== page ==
Linda Evangelista Remembers George Michael

Linda Evangelista Remembers George Michael

Linda Evangelista recalls her first meeting with the iconic singer and their enduring friendship born from the “Freedom! ’90” video shoot—as told to Fred Howard.

Linda Evangelista recalls her first meeting with the iconic singer and their enduring friendship born from the “Freedom! ’90” video shoot—as told to Fred Howard.

Text: Linda Evangelista

Despite having known who George was from his Wham! days, I didn’t meet him until 1990, when he came to Paris for the collections and asked me to do the “Freedom! ‘90” video. All of the other girls had already agreed and I was the last one to sign up. When he told me, “It will make you famous,” I burst out laughing! At that moment in my career, all I wanted to do was make my “art”—whatever that was. I did not want to lip-synch in a music video or sell calendars or burgers—and I’m not saying that in a derogatory way. I truly only wanted to be a fashion model. I was also laughing because I had no idea how I would find the time. I was so busy! George, in all seriousness, then said, “It will put you on a different level.” How do you say no to that? We gave George the only day I had free.

The day before filming, I had a shoot with Steven Meisel where my hair was Andy Warhol-inspired (blond only on top, roots dark), but then after the shoot, we dyed my hair platinum because Steven decided “The Warhol” was too strange on me. So after shooting all day, we dyed my hair in my kitchen until 3:30 AM, and I went straight from my kitchen in Paris to film the video in London. The other girls had each received a Sony Discman with the song and a copy of the lyrics. I not only never got a Discman, but since my fax machine wasn’t working, my agents in New York City were unable to send me the lyrics, so I showed up the last day of filming not knowing the words and having never heard the song. George found out and came to the makeup trailer to help me learn it. He stayed with me until he was comfortable that I got it. To this day, I’m not sure if he was enthusiastic or worried…I like to think it was enthusiasm.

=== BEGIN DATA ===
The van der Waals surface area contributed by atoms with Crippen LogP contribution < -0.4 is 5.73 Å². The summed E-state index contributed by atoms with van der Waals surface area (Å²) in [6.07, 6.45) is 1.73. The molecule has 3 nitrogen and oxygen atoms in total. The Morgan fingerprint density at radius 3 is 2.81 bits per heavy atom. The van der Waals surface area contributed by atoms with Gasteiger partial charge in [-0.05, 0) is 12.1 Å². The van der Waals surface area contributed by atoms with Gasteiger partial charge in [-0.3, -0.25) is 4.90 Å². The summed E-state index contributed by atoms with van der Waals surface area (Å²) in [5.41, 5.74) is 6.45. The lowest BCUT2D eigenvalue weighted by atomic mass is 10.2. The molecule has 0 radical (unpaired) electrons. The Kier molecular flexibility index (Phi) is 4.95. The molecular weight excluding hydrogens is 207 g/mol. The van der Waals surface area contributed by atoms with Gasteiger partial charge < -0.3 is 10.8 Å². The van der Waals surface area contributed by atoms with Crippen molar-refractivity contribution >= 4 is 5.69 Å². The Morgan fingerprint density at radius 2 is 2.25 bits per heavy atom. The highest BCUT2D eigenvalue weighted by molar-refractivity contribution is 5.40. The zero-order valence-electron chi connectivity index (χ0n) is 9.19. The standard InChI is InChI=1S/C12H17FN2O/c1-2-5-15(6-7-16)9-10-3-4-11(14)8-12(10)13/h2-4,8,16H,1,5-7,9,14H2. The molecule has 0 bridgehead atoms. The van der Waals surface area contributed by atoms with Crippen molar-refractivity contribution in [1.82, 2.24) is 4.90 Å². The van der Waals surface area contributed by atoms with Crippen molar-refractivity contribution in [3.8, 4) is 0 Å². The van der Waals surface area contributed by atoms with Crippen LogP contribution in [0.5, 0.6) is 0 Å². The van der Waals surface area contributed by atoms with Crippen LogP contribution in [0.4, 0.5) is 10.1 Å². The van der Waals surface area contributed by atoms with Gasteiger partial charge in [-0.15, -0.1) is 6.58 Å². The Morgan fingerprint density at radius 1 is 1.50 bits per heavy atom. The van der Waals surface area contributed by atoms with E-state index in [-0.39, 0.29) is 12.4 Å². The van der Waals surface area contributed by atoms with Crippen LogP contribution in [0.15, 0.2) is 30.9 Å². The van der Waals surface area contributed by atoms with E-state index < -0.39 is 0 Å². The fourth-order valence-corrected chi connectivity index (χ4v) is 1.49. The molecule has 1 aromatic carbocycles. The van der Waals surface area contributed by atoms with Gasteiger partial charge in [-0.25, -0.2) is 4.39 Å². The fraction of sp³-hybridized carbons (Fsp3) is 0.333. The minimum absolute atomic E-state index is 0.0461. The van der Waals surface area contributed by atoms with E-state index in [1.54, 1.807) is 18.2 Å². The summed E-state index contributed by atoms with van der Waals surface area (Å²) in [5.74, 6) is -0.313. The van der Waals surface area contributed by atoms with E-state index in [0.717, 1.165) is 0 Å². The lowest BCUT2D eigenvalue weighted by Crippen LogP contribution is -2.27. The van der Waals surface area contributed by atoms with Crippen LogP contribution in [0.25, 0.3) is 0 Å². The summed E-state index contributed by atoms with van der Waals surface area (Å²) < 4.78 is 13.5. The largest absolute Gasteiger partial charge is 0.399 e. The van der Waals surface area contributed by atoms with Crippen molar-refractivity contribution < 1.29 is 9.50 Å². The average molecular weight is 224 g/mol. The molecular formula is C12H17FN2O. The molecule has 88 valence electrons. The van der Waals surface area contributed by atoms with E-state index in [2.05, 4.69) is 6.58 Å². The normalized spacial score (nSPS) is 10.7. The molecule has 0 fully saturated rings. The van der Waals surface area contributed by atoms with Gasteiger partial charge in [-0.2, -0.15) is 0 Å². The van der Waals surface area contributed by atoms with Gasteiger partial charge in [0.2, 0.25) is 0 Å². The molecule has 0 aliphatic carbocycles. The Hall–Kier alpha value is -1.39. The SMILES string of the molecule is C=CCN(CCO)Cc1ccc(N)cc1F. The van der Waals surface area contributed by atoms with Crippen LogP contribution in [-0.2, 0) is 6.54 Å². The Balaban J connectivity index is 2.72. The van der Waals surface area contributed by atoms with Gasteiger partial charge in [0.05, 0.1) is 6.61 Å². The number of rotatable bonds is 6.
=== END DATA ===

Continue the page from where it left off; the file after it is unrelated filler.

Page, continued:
After my first take, George jumped in, stopped me and told me to stop singing the song and lip-synch instead. I had no idea what the difference was, but I worked very hard on my lip-synching skills. For most of the 16-plus hour day, Christy was with us (but better behaved than me and George). There was plenty of red wine, lots of laughter, and when the production locked up the wine, George and I managed to break into the locked production office and steal some back for the purpose of “finishing the shoot,” with George repeating, “I paid for this! I paid for this!” We became close friends from then on out and would see one another wherever we could.

By the time we shot the “Too Funky” video for the Red Hot + Dance album two years later, Georgie (which is what I was calling him by then) and many artists were working to bring awareness to HIV/AIDS. In fact, Georgie and the other artists on the record donated all of their proceeds to HIV/AIDS organizations. Making the video for “Too Funky” was a bit tougher than “Freedom! ‘90.” Georgie had hired Thierry Mugler to direct the video, but it was such a detailed project and they soon learned that they didn’t have the time needed for the version Thierry imagined. So Georgie took over, combined Thierry’s footage with new footage he directed, and made the version it’s best known for today. Genius at work!

Over the years, we stayed in touch and would send one another birthday wishes (mine in May, his in June). I can easily recall all of the craziness we enjoyed together. One of my favorite times with Georgie was seeing Prince in concert in London—from the sound booth—and dancing the entire time! Georgie was a dazzling and compassionate soul who I will always remember as he was on the day when we met: with a precocious smile and sense of adventure. Thank you for the love, Georgie.

George Michael, March 1988, Faith World Tour, Michael Putland/Getty Images

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